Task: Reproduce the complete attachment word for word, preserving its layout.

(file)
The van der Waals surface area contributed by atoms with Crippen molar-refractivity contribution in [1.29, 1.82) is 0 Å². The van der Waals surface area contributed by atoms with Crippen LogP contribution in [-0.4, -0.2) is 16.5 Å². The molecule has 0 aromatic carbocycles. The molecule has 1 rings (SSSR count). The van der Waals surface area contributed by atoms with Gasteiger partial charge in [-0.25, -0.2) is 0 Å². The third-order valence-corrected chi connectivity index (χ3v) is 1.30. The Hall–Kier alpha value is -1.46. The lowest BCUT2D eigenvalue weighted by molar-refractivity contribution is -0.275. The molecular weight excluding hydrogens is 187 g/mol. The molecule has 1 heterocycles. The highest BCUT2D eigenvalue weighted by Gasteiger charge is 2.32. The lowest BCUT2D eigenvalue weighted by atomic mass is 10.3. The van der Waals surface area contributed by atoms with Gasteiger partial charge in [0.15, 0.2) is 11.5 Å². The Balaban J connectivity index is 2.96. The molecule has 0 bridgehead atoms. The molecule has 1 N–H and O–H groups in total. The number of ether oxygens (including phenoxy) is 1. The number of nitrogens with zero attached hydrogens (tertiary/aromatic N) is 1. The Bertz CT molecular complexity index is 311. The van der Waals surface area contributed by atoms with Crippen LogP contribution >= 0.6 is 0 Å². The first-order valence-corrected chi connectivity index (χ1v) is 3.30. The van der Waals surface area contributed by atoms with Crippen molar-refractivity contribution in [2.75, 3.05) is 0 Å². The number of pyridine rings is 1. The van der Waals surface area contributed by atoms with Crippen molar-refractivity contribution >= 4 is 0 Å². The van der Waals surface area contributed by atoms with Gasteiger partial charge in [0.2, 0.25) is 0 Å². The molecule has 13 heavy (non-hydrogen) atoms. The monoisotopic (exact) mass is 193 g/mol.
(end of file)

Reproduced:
The van der Waals surface area contributed by atoms with Crippen molar-refractivity contribution in [1.29, 1.82) is 0 Å². The van der Waals surface area contributed by atoms with Crippen LogP contribution in [-0.4, -0.2) is 16.5 Å². The molecule has 0 aromatic carbocycles. The molecule has 1 rings (SSSR count). The van der Waals surface area contributed by atoms with Gasteiger partial charge in [-0.25, -0.2) is 0 Å². The third-order valence-corrected chi connectivity index (χ3v) is 1.30. The Hall–Kier alpha value is -1.46. The lowest BCUT2D eigenvalue weighted by molar-refractivity contribution is -0.275. The molecular weight excluding hydrogens is 187 g/mol. The molecule has 1 heterocycles. The highest BCUT2D eigenvalue weighted by Gasteiger charge is 2.32. The lowest BCUT2D eigenvalue weighted by atomic mass is 10.3. The van der Waals surface area contributed by atoms with Gasteiger partial charge in [0.15, 0.2) is 11.5 Å². The Balaban J connectivity index is 2.96. The molecule has 0 bridgehead atoms. The molecule has 1 N–H and O–H groups in total. The number of ether oxygens (including phenoxy) is 1. The number of nitrogens with zero attached hydrogens (tertiary/aromatic N) is 1. The Bertz CT molecular complexity index is 311. The van der Waals surface area contributed by atoms with Crippen LogP contribution >= 0.6 is 0 Å². The first-order valence-corrected chi connectivity index (χ1v) is 3.30. The van der Waals surface area contributed by atoms with Crippen molar-refractivity contribution in [2.75, 3.05) is 0 Å². The number of pyridine rings is 1. The van der Waals surface area contributed by atoms with Crippen molar-refractivity contribution >= 4 is 0 Å². The van der Waals surface area contributed by atoms with Gasteiger partial charge in [0.2, 0.25) is 0 Å². The molecule has 13 heavy (non-hydrogen) atoms. The monoisotopic (exact) mass is 193 g/mol.